Amazon Cloud Player - Your Music Everywhere

Category: Music

Amazon Cloud Player is a digital music storage and streaming service brought to you by Amazon.com. Your music collection is stored online in Amazon’s cloud servers, and the Cloud Player app lets you manage and play them whether you’re at home or on the go. Here’s how it works...

What is Amazon Cloud Player?

Forget about loading up your iPod or smartphone with your favorite tunes before you head off to the gym. Forget about the nuisance of keeping your music collection in sync will all your desktop computers, laptop and mobile devices.

Users of the Amazon Cloud Player service can enjoy their music on many mobile devices, including Kindle Fire, iPhone, iPod Touch, Android devices and any web browser. Soon, the Roku streaming player and the Sonos wireless home entertainment system will support Cloud Player, too.

When Cloud Player debuted in March, 2011, users had to upload their music files to Amazon’s Cloud Drive service. But now, Cloud Player’s “cloud match” will scan your devices for music files and match them against Amazon’s licensed inventory of 20 million tunes. Matches are automatically added to your Cloud Player account without any uploading. This also spares Amazon the cost of storing duplicate files; one licensed copy can serve many users. You can still upload a music file that is not in Amazon’s library.
Amazon Cloud Player

Cloud Player supports up to ten devices per user account. You can listen to any of your tunes on any device you own, and you don’t have to worry about keeping them all in sync or running out of storage space. And in case you were wondering, Cloud Player will scan your iTunes and Windows Media Player libraries for matches. If you've got music files on your hard drive (even tracks ripped from CDs) chances are good that it will find them. For matched files, you get 256 Kbps sound (geekspeak for high quality audio) even if your source files were of lower quality.

There are free and paid versions of Cloud Player. The free version lets you store up to 250 songs that you did not purchase through Amazon, plus an unlimited number of Amazon purchases. For just $24.99 per year, you can store and stream up to 250,000 non-Amazon songs, plus all Amazon purchases.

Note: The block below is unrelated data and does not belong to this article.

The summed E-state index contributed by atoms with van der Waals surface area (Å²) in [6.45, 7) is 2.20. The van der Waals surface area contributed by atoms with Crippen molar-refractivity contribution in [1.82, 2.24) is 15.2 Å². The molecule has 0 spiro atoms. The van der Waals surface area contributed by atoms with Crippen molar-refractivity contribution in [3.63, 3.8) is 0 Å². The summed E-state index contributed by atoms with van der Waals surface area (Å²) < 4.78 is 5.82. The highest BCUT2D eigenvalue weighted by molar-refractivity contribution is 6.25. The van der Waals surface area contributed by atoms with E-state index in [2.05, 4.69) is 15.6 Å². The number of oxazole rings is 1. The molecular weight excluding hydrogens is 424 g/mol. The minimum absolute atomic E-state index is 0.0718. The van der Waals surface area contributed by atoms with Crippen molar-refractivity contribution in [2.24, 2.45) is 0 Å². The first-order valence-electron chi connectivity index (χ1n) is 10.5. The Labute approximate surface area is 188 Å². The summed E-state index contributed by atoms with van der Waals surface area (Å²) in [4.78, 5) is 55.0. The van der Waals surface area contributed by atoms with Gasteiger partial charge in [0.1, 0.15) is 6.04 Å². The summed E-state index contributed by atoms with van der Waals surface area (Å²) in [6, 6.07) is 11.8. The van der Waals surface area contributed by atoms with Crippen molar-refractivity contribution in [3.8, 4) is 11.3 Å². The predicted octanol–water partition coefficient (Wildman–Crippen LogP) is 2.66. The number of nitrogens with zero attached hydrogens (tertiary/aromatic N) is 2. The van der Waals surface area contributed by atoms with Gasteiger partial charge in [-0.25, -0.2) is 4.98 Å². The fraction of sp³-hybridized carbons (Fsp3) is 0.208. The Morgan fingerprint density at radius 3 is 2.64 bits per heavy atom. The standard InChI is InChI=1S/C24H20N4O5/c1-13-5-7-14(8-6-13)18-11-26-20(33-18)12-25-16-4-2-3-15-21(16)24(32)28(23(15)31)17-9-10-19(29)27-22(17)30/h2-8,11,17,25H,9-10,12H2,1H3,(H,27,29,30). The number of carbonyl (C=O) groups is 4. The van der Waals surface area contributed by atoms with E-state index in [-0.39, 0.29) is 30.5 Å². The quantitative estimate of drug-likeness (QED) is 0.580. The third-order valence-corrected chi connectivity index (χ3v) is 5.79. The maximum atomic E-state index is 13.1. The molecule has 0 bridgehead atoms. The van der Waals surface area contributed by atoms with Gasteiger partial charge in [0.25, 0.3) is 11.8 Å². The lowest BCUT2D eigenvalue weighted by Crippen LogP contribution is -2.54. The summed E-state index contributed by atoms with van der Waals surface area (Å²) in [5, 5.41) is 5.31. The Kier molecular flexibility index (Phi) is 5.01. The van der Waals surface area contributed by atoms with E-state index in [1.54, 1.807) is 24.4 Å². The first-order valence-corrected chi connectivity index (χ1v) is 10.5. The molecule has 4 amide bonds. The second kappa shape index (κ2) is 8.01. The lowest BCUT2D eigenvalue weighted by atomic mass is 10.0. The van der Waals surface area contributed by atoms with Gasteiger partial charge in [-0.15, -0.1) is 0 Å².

Other Whales in the Fish Tank

Apple iTunes Match is similar to Cloud Player. Of course, iTunes Match works on iPhone, iPad, iPod Touch, Apple TV, and Macs. It doesn’t work on Android devices, but it can be used on a PC with a Web browser. Apple’s licensed library contains 28 million tunes. There is no free option. $24.99 per year lets you store and stream up to 25,000 songs; iTunes purchases don’t count against that limit. Up to ten devices are supported per iTunes account.

Google Play is another Cloud Player and iTunes competitor. Users can upload up to 20,000 of their songs to Google Play storage, free of charge. Songs purchased through Google Play do not count against that limit. Google Play supports Android phones and tablets, desktop browsers, and any device that can make use of Adobe Flash. Note: iOS devices (iPod, iPhone, iPad) don’t support Flash. Music is only part of Google Play, which also sells movies, e-books, and other digital content.

A Solution in Search of a Problem?

So, are users rushing to move their music collections to the cloud? None of the three companies mentioned here has released any numbers, but market research firm The NPD Group estimates that only six per cent of Internet users have tried a cloud-based music storage and streaming service.

The benefits seem pretty clear. You don’t have to load all your music on every computer or portable device you own. If you purchase a new song, it’s automatically synced to all your devices. If you buy a new device, your music is already there in the cloud, waiting to be streamed on demand. If you lose your gadget, you don’t lose all your music.